Why are religion and war so badly misunderstood and misrepresented by so many (often intelligent) adults? Why do they seem to bring out the worst in people and provoke astonishing displays of ignorance? It would seem that education in these areas or the lack of it, is to an extent accountable. This article examines the place of religion and war in the school curriculum.
Firstly to take religion: For many countries it is not compulsory to teach about the various religions of the world. Religion is mentioned vaguely in curriculums but in most cases not as a core subject. Most teachers are under enough pressure to get through a large core curriculum so have little time to cover non-compulsory topics. Ultimately this often leads to a lack of instruction and information on religious beliefs in schools which in turn assists in creating societies of people mostly ignorant on different religions. Needless to say, ignorance breeds fear, resentment, blame, misunderstanding, stereotypes, generalizations ... the list goes on.
Why is this important for society? What are many wars fought about? Religion. What is a key component of many prejudiced, racial or cultural attacks? Religion. What are some of the most influential historical characteristics that have made different countries what they are today? Religion.
Without delving very far, examples of the above can be found in every country of the world. Thus it seems difficult to understand why schools place such little emphasis on including religious study in the curriculum. Surely it is necessary to give children knowledge so that as young people and adults they can make informed decisions not only about which, if any, religion appeals to them, but also how to behave towards those of other religions?
Yet young people are taught how to mix copper and sulphuric acid to make copper sulphate, they are taught how to find x if 2x - 12 = 24, and they are taught that volcanoes are created through the movement of tectonic plates. How, I argue are these subjects more relevant than religion to a young person in life terms? How many young people ever need to do chemistry, understand algebra or the geographic workings of the earths crust in their everyday lives once they leave school?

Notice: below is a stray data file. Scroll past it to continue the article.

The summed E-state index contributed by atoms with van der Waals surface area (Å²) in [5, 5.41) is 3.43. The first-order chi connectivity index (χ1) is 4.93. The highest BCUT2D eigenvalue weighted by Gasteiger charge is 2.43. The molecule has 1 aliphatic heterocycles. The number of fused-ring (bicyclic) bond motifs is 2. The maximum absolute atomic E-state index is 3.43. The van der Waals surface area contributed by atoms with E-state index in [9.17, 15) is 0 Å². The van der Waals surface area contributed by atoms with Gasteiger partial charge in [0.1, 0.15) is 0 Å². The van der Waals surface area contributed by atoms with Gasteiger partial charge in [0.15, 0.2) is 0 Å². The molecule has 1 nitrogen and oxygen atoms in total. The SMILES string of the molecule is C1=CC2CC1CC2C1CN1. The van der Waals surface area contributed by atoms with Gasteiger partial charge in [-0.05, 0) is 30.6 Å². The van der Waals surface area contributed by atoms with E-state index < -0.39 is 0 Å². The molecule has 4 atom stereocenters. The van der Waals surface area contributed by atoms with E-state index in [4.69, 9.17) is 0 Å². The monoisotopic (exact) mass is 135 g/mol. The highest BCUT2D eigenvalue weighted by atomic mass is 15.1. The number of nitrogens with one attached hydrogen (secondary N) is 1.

Yet, religion surrounds us. It filters into our daily lives in our communities, it forms policies within our country and dominates many issues in the news around the world. How can it not be compulsory? Those that argue that they are a multicultural society and therefore cannot teach about religions as they don't want to offend one group or another are doing children a complete injustice.
If all religions are covered according to state/national guidelines in a way which is informative, and does not preach one religion over the other, then it is not offensive and more importantly children are not left ignorant on the subject. Schools & educationalists are responsible for looking at the bigger picture.
Aligned with the significance of religious teachings is war. Now, war you may argue is covered in History and depending on what country you live in, you learn about previous wars won and lost. However, to what extent are the real costs of war explored? How much is the reality of war and the actual affects on people's lives examined? Are the reasons for war political, social and economic ever analyzed?
War remains one of the most destructive elements of human society. I would argue that all aspects of war should be studied in high school with particular emphasis on the side of human tragedy. This could be easily covered in a variety of disciplines such as History, English and Political Studies. A key text for all high school students could be one such as Birdsong by Sebastian Faulks. The harshness of the first World War depicted so vividly by this book would surely make students at least consider the real impact of war.
Below is an extract from Birdsong which follows the trials of Stephen Wraysford, a Captain with the British forces. In this scene, Captain Wraysford goes underground to investigate some new tunnels built as listening posts. He and some of his soldiers are moving strategically through the underground tunnel trying to track the Germans movements. Some of the tunnels are so small that they are only just high enough to give soldiers room to slither through on their stomachs with the walls touching them on every side: